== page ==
Can Smoking Cigarettes be Good for You?
Author Dyan Ferguson. Published on October 21, 2011 - 3:23 pm (493 views — 442 words
We constantly hear about how cigarettes are harmful to our health. The tobacco companies even plainly print the warnings right there on the pack. Everyone knows by now the dangers that are associated with lighting up and the warnings of everything from the possibility of aqquiring lung cancer, oral cancer, COPD, and emphysema, but have you ever heard of smoking being good for you? Well, maybe it could be helpful in certain instances.
Research has shown that people with conditions such as Alzheimer's disease, Parkinson's disease, and ulcerative colitis may benefit from the use of nicotine. As a matter of fact, doctors are now using it as a treatment in some instances. Pharmaceutical companies are starting to manufacture nicotine in pill form for prescribing to patients with various ailments.
People with Alzheimer's have progressive mental deterioration due to generalized degeneration of the brain. Study's have shown improvement in cognitive function and a slower than usual rate of mental decline in those patients who either smoked cigarettes or were treated with nicotine therapy.
Similarly, people who have Parkinson's disease have shown improvement in several areas such as having lessened tremors and muscular rigidity. Smoking triggers your brain to produce and transmit dopamine which is our "feel good" chemical. Those with Parkinson's have a dopamine deficiency due to the degeneration of the basal ganglia of the brain. It has also been shown that smokers are far less likely to develop Parkinson's than non smokers.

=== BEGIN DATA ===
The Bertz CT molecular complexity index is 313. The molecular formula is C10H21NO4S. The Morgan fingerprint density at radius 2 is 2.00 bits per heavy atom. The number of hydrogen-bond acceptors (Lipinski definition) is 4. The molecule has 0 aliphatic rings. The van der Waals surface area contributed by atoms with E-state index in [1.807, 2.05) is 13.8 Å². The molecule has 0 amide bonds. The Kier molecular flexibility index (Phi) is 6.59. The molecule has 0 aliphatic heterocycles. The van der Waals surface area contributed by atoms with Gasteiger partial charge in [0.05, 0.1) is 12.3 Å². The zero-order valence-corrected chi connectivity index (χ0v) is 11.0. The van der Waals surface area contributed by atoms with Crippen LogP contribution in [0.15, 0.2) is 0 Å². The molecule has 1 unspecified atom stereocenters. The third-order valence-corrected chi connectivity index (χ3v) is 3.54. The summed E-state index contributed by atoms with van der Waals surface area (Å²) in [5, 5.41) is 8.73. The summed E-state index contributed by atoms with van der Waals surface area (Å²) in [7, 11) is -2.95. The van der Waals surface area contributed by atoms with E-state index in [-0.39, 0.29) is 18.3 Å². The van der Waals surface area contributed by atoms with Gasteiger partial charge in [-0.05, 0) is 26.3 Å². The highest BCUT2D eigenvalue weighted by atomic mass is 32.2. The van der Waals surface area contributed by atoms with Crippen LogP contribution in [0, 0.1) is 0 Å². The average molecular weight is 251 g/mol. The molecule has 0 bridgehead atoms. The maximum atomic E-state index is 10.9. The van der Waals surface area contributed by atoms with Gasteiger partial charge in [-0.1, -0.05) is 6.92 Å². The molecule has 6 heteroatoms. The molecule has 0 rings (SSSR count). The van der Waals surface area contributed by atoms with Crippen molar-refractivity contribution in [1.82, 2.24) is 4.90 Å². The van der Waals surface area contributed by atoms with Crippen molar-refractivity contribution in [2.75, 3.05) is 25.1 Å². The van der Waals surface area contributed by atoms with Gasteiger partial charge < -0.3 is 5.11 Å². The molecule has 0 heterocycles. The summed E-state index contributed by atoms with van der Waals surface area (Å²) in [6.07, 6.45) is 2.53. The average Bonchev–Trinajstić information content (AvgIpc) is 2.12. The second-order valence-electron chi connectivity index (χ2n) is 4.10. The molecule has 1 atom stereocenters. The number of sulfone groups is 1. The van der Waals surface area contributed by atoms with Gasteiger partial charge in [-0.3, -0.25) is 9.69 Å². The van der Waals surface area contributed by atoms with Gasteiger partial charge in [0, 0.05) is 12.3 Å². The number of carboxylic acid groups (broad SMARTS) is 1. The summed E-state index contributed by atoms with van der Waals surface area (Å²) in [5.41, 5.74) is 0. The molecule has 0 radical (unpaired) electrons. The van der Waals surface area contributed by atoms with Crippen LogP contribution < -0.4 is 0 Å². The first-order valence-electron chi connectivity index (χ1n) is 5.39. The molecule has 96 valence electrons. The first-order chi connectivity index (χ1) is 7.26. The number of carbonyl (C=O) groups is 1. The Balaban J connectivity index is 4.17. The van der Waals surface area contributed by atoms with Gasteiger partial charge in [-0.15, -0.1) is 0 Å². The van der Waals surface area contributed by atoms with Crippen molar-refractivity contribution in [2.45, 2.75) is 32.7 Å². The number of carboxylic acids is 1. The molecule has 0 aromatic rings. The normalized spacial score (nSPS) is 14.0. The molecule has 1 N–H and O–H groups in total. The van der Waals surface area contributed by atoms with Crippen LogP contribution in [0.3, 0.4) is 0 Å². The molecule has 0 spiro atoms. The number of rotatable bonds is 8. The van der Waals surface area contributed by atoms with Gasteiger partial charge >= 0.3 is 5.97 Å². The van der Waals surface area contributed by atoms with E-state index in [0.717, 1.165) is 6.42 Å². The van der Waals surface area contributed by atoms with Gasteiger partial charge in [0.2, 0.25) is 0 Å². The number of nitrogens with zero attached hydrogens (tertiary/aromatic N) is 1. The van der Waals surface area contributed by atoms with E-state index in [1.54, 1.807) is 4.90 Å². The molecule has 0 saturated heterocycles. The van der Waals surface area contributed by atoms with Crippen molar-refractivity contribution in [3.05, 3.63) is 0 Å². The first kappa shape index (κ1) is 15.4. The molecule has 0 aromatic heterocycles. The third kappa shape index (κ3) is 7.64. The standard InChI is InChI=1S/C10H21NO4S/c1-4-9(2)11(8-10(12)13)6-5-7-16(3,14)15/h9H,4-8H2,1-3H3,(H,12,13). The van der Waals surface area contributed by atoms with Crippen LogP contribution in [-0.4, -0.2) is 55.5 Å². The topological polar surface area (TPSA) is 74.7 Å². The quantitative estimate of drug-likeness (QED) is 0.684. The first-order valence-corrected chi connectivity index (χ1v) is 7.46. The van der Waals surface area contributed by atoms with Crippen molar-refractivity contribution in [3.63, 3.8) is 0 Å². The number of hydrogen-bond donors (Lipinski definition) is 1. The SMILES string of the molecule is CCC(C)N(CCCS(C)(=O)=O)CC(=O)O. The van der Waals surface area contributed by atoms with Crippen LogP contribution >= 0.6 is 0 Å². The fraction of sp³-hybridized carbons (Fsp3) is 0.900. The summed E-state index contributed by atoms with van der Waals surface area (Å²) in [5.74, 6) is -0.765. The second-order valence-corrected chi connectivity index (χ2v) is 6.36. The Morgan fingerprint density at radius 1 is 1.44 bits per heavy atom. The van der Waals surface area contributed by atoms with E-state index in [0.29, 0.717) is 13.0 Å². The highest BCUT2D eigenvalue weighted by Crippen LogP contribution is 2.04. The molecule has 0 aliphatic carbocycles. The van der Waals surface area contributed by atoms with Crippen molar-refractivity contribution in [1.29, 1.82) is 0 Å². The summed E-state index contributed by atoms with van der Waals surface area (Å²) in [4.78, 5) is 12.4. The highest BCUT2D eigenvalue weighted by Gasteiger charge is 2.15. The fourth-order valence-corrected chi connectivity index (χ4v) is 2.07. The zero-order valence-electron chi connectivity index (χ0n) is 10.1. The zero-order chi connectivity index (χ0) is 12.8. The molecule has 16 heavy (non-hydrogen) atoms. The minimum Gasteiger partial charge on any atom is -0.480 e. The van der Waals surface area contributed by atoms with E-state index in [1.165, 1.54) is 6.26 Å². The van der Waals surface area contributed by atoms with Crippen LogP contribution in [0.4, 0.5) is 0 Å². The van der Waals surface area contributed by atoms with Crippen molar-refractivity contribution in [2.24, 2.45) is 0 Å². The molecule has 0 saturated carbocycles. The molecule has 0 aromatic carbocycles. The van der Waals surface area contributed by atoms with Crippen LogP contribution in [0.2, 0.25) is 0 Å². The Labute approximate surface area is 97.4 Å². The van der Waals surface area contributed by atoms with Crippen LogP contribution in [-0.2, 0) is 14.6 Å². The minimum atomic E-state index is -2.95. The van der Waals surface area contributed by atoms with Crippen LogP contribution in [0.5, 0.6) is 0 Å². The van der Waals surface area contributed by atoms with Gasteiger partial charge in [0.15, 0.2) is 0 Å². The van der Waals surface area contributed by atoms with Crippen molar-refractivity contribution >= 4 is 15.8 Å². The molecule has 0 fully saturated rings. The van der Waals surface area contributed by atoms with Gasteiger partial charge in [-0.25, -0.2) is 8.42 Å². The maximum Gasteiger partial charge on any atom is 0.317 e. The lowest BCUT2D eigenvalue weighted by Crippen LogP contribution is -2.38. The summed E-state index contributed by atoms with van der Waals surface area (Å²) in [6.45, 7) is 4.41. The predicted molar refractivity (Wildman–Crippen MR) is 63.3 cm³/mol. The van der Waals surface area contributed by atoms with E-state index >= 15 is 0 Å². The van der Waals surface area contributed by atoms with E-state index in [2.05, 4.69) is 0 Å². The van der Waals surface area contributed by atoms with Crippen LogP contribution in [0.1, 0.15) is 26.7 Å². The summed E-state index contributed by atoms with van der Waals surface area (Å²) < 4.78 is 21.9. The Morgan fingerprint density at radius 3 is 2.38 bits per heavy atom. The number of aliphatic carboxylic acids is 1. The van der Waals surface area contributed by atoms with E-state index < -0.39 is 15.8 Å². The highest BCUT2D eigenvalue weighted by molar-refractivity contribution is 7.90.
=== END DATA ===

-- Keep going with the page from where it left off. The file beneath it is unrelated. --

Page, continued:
Ulcerative colitis patients suffer from this more severe form of irritable bowel syndrome, which typically includes bouts of severe pain, cramping, diarhea, and bloody stools as a result of ulcers on the lining of the colon as the name implies. Many people with this condition have reported great improvement from simply smoking 3 to 5 cigarettes per day. This is due to the release of nitric oxide when you smoke, which seems to calm the activity and spasms of the colon.
The fact still remains that if you choose to smoke cigarettes to treat any of these conditions you are still subjecting yourself to the carcinogens in tobacco smoke. So is it worth it to have the risk of lung cancer as a side effect of this method of treatment? Of course we already have nicotine patches, gum, and lozenges on the market that are typically used as an aid to stop smoking but these products can also have side effects. However, it is always an option to consider for those who choose to not smoke. I suppose just like any other drug out there you have to weigh the pros and cons and ultimately make the decision for yourself.